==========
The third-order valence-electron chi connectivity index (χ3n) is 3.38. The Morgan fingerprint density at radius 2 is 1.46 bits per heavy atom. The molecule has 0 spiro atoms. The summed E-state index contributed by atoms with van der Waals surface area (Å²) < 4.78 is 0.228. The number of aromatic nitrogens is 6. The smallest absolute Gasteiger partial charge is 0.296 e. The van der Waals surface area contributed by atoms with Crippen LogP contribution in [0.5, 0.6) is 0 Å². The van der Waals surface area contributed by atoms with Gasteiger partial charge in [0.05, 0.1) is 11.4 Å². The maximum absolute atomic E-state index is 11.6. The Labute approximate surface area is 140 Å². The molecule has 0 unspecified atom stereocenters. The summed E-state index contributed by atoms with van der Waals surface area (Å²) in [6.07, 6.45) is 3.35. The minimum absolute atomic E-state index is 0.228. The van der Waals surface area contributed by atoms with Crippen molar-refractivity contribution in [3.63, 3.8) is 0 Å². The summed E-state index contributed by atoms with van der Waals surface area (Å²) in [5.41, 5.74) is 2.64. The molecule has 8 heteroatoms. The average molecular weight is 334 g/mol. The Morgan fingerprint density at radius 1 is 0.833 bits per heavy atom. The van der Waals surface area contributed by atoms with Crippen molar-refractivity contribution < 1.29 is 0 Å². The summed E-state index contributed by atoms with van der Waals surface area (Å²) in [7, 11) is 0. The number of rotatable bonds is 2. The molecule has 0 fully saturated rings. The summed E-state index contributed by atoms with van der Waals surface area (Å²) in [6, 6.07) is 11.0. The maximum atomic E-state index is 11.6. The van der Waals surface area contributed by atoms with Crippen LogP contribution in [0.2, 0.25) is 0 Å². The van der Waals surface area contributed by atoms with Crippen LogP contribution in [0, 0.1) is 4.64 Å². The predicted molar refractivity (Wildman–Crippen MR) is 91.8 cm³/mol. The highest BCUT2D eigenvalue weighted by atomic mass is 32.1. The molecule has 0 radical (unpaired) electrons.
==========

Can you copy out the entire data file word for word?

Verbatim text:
The third-order valence-electron chi connectivity index (χ3n) is 3.38. The Morgan fingerprint density at radius 2 is 1.46 bits per heavy atom. The molecule has 0 spiro atoms. The summed E-state index contributed by atoms with van der Waals surface area (Å²) < 4.78 is 0.228. The number of aromatic nitrogens is 6. The smallest absolute Gasteiger partial charge is 0.296 e. The van der Waals surface area contributed by atoms with Crippen LogP contribution in [0.5, 0.6) is 0 Å². The van der Waals surface area contributed by atoms with Gasteiger partial charge in [0.05, 0.1) is 11.4 Å². The maximum absolute atomic E-state index is 11.6. The Labute approximate surface area is 140 Å². The molecule has 0 unspecified atom stereocenters. The summed E-state index contributed by atoms with van der Waals surface area (Å²) in [6.07, 6.45) is 3.35. The minimum absolute atomic E-state index is 0.228. The van der Waals surface area contributed by atoms with Crippen molar-refractivity contribution in [3.63, 3.8) is 0 Å². The summed E-state index contributed by atoms with van der Waals surface area (Å²) in [5.41, 5.74) is 2.64. The molecule has 8 heteroatoms. The average molecular weight is 334 g/mol. The Morgan fingerprint density at radius 1 is 0.833 bits per heavy atom. The van der Waals surface area contributed by atoms with Crippen molar-refractivity contribution < 1.29 is 0 Å². The summed E-state index contributed by atoms with van der Waals surface area (Å²) in [7, 11) is 0. The number of rotatable bonds is 2. The molecule has 0 fully saturated rings. The summed E-state index contributed by atoms with van der Waals surface area (Å²) in [6, 6.07) is 11.0. The maximum atomic E-state index is 11.6. The van der Waals surface area contributed by atoms with Crippen LogP contribution in [0.2, 0.25) is 0 Å². The van der Waals surface area contributed by atoms with Crippen LogP contribution in [0, 0.1) is 4.64 Å². The predicted molar refractivity (Wildman–Crippen MR) is 91.8 cm³/mol. The highest BCUT2D eigenvalue weighted by atomic mass is 32.1. The molecule has 0 radical (unpaired) electrons.